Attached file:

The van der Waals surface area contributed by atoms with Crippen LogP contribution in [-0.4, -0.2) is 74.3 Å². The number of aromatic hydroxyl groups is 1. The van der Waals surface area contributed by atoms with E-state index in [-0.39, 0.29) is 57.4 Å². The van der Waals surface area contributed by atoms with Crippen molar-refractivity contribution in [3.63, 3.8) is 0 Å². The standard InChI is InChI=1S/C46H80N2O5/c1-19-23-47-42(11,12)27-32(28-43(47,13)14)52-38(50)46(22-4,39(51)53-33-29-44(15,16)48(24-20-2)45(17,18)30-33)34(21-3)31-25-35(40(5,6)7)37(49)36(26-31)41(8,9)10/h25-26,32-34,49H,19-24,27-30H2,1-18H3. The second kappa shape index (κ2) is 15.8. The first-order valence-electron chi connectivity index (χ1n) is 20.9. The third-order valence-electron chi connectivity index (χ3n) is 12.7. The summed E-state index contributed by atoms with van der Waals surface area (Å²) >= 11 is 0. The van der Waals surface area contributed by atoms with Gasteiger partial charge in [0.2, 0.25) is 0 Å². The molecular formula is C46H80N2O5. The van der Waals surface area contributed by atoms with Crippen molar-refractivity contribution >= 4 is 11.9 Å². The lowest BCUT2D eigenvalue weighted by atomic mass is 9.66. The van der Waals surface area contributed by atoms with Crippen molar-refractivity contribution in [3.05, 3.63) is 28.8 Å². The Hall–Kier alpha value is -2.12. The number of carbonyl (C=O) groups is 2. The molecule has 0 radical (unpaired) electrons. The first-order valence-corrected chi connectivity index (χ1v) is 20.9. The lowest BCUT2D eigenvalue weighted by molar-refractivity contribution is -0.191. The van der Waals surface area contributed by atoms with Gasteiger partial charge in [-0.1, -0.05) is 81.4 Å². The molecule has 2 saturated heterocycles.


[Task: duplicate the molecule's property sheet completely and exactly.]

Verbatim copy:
The van der Waals surface area contributed by atoms with Crippen LogP contribution in [-0.4, -0.2) is 74.3 Å². The number of aromatic hydroxyl groups is 1. The van der Waals surface area contributed by atoms with E-state index in [-0.39, 0.29) is 57.4 Å². The van der Waals surface area contributed by atoms with Crippen molar-refractivity contribution in [3.63, 3.8) is 0 Å². The standard InChI is InChI=1S/C46H80N2O5/c1-19-23-47-42(11,12)27-32(28-43(47,13)14)52-38(50)46(22-4,39(51)53-33-29-44(15,16)48(24-20-2)45(17,18)30-33)34(21-3)31-25-35(40(5,6)7)37(49)36(26-31)41(8,9)10/h25-26,32-34,49H,19-24,27-30H2,1-18H3. The second kappa shape index (κ2) is 15.8. The first-order valence-electron chi connectivity index (χ1n) is 20.9. The third-order valence-electron chi connectivity index (χ3n) is 12.7. The summed E-state index contributed by atoms with van der Waals surface area (Å²) >= 11 is 0. The van der Waals surface area contributed by atoms with Gasteiger partial charge in [0.2, 0.25) is 0 Å². The molecular formula is C46H80N2O5. The van der Waals surface area contributed by atoms with Crippen molar-refractivity contribution >= 4 is 11.9 Å². The lowest BCUT2D eigenvalue weighted by atomic mass is 9.66. The van der Waals surface area contributed by atoms with Crippen molar-refractivity contribution in [3.05, 3.63) is 28.8 Å². The Hall–Kier alpha value is -2.12. The number of carbonyl (C=O) groups is 2. The molecule has 0 radical (unpaired) electrons. The first-order valence-corrected chi connectivity index (χ1v) is 20.9. The lowest BCUT2D eigenvalue weighted by molar-refractivity contribution is -0.191. The van der Waals surface area contributed by atoms with Gasteiger partial charge in [-0.1, -0.05) is 81.4 Å². The molecule has 2 saturated heterocycles.